In the last year much has changed in my life. I removed myself from the manic pace of work and traded my 15 year career as an English teacher for a more gentle approach to life that centers around my family, writing, reading, running our on-line writing community Stageoflife.com, and yoga. I no longer feel tied to or pressured by a schedule. I have time to not only look at my children and get them to their activities, but I am engaged in their lives now. I see them in the morning when they are at their best. I see them in the afternoon when they are at their worst. I see them after dinner when they just want to play and be silly. I am present in not only their lives but my own. So . . . let's just say, I wasn't interested in reading a book that encourages me to go back to a manic pace of life or even step up the pace more frenetically by joining the competitive business world.
After I read through the stack I placed on top of Sandberg's smiling face to keep her from staring me down at night and making me feel guilty for not even attempting to read my best friend's well thought out Christmas present, I finally relented last week. At first my overwhelming emotion while reading was contempt. Why though should I feel contempt for Sandberg's mostly gentle and thoroughly researched study of how women exclude themselves from leadership positions? She doesn't finger wag or even place judgements. She doesn't pretend to have all the answers, but simply wants to start a conversation stemming from some alarming statistics in relation to women leaders and women in the workforce like "the percentage of women at the top of corporate America has barely budged over the past decade. A meager twenty-one of the Fortune 500 CEOs are women. Women hold about 14 percent of executive officer positions, 17 percept of board seats, and constitute 18 percent of elected congressional officials." But it doesn't end there. Even from Sandberg's personal experience she brings up important points about maternity leaves (women leaving before they actually leave work), women being reluctant to join in discussions at the board meeting (she urges women to sit at the table), women not being liked when they achieve powerful status in the workplace (gender discount theory), and discrepancies of how much more work women do in terms of childcare (three times more) and housework (two times more) in relation to their partners (on this point, Sandberg makes a plea for women to make their partners real partners in all areas).
The whole time I read "Lean In," I asked myself, "Do you like this book?" and I couldn't really answer my own question. I learned while reading it. I reopened my questions about why women choose what they choose. I faced my own choices of the last decade since I became a mother and struggled with balancing work and being a mom, maternity leave and going back to work, and trying to find a balance of power in my own household. I remembered my fire and intensity in high school and college always wanting to be the leader of organizations and planning my future of successes and accolades. And I wondered where did my ambition go? Why did I lean out so far away from the work force, and instead create my own safe haven where my creativity can flow at my own pace? Why do women choose what they choose?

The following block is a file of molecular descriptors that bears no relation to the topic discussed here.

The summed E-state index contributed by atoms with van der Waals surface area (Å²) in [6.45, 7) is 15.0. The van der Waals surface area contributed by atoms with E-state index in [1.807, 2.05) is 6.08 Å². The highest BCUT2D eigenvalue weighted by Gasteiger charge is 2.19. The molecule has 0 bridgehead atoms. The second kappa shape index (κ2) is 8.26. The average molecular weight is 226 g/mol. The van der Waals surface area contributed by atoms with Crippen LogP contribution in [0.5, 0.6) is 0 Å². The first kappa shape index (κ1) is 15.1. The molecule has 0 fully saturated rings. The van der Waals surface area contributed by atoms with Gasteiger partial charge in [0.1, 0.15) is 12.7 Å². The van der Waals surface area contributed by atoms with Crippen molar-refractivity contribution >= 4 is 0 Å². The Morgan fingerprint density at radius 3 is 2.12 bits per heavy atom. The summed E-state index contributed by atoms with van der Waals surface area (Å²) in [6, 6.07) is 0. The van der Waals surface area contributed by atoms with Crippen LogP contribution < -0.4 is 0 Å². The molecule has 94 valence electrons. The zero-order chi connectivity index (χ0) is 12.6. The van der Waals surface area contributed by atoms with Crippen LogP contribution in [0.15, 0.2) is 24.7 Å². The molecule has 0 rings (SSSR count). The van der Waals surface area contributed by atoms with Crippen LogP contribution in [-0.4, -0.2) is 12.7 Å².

It wasn't until I watched Sandberg's TEDTalk that I truly appreciated her message. I may not have been dazzled by her writing style, but when she speaks, I want to listen. Her TEDTalk showed me why she has garnered such success in her life from Washington D.C. to Silicone Valley. She reflects calmly, but carries a weighty and important message about the future of women and men in our country.
Her final thought in her TEDTalk is the same as in her book, and when I read it (and listened to her say it) I truly appreciated Sandberg for starting the conversation and being an activist for choice and change. She said:
"My greatest hope is that my son and my daughter will be able to choose what to do with their lives without external or internal obstacles slowing them down or making them question their choices. If my son wants to do the important work of raising a child full-time, I hope he is respected and supported. And if my daughter wants to work full-time outside her home, I hope she is not just respected and supported, but also liked for her achievements."
With two daughters of my own, I hope they can choose whatever they want to do with their lives and that they can dream big without reality and lopsided statistics weighing them down. I want them to be able to lean in or jump in wherever they want to be knowing that they can do whatever they want to do, and that it isn't just a nice thought coming from their mom, but the truth of the world where they live.
I think this book will be one that people talk about much the way women today talk about Gloria Steinem and her fight for women's equality, and Betty Friedan and her book "The Feminine Mystique." And although I leaned out (way out) and was happy and relieved to do so, I hope this book gives more power to the women who want to lean in . . . all the way.